Sur Austru - Obârșie

 

Key Facts 

Country: 🇷🇴

Genre: Atmospheric Folk/Black Metal

Release Date: 9th April 2021

Record Label(s): Avantgarde Music


Band Members

Ovidiu Corodan - Bass, Toacă, Vocals 

Sergiu Nădăban - Drums, Percussion, Toacă

Ionut Cadariu - Flute, Keyboards 

Mihai Florea - Guitars, Bucium 

Petrică Ionuţescu - Traditional instruments 

Tibor Kati - Vocals, Guitars, Keyboards, Bucium 


Sur Austru - Cel din Urmă


Review
Rating (out of 5🤘): 🤘🤘🤘🤘
Favourite Trick(s): Cel din urmă, Cant Adânc, Caloianul, Taina

Romania's Sur Austru (formed of former members of progressive black metal band Negură Bunget) have returned with their highly anticipated sophomore album. 2019s spellbinding and unique debut Meteahna Timpurilor was a magical listening experience that blended Romanian folk instruments, the romance of the Romanian language and extravagant black metal riffs. With that in mind you can imagine it would be pretty hard to follow up, but the band laid their own gauntlet down and have returned with a richer, more intense and more atmospheric. Obârșie feels like a natural evolution of the band's sound, focusing more on the atmospheric side of their music alongside elements of doom and symphonic influences. So, with the beauty of Romania firmly fixed in your mind, the album transports you to this highly magical and superstitious nation with finely crafted atmospheric compositions. 

Musically, there is less focus on the grandiose black metal riffs we first heard from the band in their debut Meteahna Timpurilor, and a stronger focus on the traditional instruments coming to the fore backed by the symphonic sounding synths. Whilst the progressive black metal riffs are still a staple throughout the album, the seemed to be used more for driving the songs as the melodic duties are taken up by chanted vocals and the traditional instruments. The album opens up with two ten-minute plus songs that take up most of the albums runtime. Cel din urmă, being the longest, feels like the sonic narrative of an epic Medieval poem. The various unique sections come together like a conceptual orchestral piece, with rising tensions and shifting momentums. The dark melodies and pounding riffs give a foreboding doom vibe whilst also sounding mystical and in some areas ritualistic.  The second epic, Taina, follows a similar structure, but is a darker and significantly more mysterious song by comparison. The shamanic intro followed by dissonant, frosty, black metal riffs alongside a sinister sounding string section. Both these songs take a significant chunk of the album's runtime but together they could be a mini-album on their own. Codru Moma offers up a very Wardruna-esque style instrumental interlude, by creating a mystical and ominous soundscape. This draws you in and conjures up imagery of mountains bedecked in thick forests, rolling mists cascading down from the peaks. Whilst it's beautiful melodies circle round you there is an uneasy tension in the back of your mind that makes this interlude quite captivating. This can also be said for Caloianul, a shamanic and grandiose song that seems to evoke the spirits of nature and Romanian folklore. Romanian folklore in itself is a treasure trove of concepts, ideas, magical beings and darkness that is perfect for this ominous style of music that Sur Austru create. The album title Obârşie is the Romanian word representing the concepts of origin, descent and source, which could be either the source of water in the mountains or part of an initiation ceremony. This concept is delivered in bucket loads, as it always feels like it's connecting for something older, more primal and evocative of ancient nature than anything modern. The shamanic nature of the music and the grandiose atmosphere is something to be admired, each composition comes together effortlessly to truly capture the concepts and themes of the album. Effortlessly flowing like a great river, carving its place in the unique niches of atmospheric black metal. Overall, Obârșie is a very unique listening experience, much like it's predecessor Meteahna Timpurilor. With progressive black metal riffs and layered traditional instruments, you really get a feel for the origins of this music, a sense of place in the heart of Eastern Europe.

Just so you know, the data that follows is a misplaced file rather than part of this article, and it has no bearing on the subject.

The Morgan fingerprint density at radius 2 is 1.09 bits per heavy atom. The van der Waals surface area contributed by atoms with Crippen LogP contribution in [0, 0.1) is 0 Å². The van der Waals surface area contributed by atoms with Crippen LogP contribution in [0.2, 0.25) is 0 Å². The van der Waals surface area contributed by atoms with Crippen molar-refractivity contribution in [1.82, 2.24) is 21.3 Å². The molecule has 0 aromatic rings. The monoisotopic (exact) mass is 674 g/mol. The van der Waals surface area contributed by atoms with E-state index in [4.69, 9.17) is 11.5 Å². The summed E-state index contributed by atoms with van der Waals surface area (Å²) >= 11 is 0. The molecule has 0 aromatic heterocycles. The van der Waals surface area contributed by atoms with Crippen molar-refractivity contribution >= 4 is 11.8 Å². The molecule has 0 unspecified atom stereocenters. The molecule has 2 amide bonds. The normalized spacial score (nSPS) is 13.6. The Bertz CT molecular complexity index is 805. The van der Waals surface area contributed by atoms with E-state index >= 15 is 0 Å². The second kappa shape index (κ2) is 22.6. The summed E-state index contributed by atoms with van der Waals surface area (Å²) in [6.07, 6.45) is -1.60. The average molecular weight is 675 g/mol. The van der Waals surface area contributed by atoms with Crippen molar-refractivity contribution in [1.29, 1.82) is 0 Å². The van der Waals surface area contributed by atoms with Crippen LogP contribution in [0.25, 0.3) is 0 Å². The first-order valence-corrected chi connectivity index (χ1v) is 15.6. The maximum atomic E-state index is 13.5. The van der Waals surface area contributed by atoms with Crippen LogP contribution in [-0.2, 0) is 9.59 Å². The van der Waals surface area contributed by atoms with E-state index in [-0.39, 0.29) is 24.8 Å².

Working with such a variety of instruments must have been an exciting production challenge, especially when the more traditional elements are designed to take centre stage over the traditional metal fare. The drums are probably the most prominent out of all the usual metal instruments. The kick helps pin the more lofty elements down with a solid thump and drive, the snare seems a bit to try for music that is this intensely atmospheric, it kind of clashes in some areas so some added reverb may help it blend in more. The guitar tones are pretty scaled back but still have a clean, distorted tone appropriate for the black metal the band are creating, but they sit pretty low in the mix and sometimes the lead melodies can be missed. The bass it weight, filling the low end with distorted grooves, thankfully it's not so distorted it sounds muddy, it's dialled in perfectly. The traditional instruments really shine in this case, backed with ethereal keyboards and orchestral elements. They're layered in such away that they are all encompassing, with the guitars behind them they float above the black metal rhythms with spectacular grandeur. Overall, the album is mixed well for what they want, but a few elements can sometimes disjoint the immersion. 

If you fancy some unique and Romanian black metal, Obârșie and Sur Austru is a good place to start!

Sur Austru  - Obârșie

 

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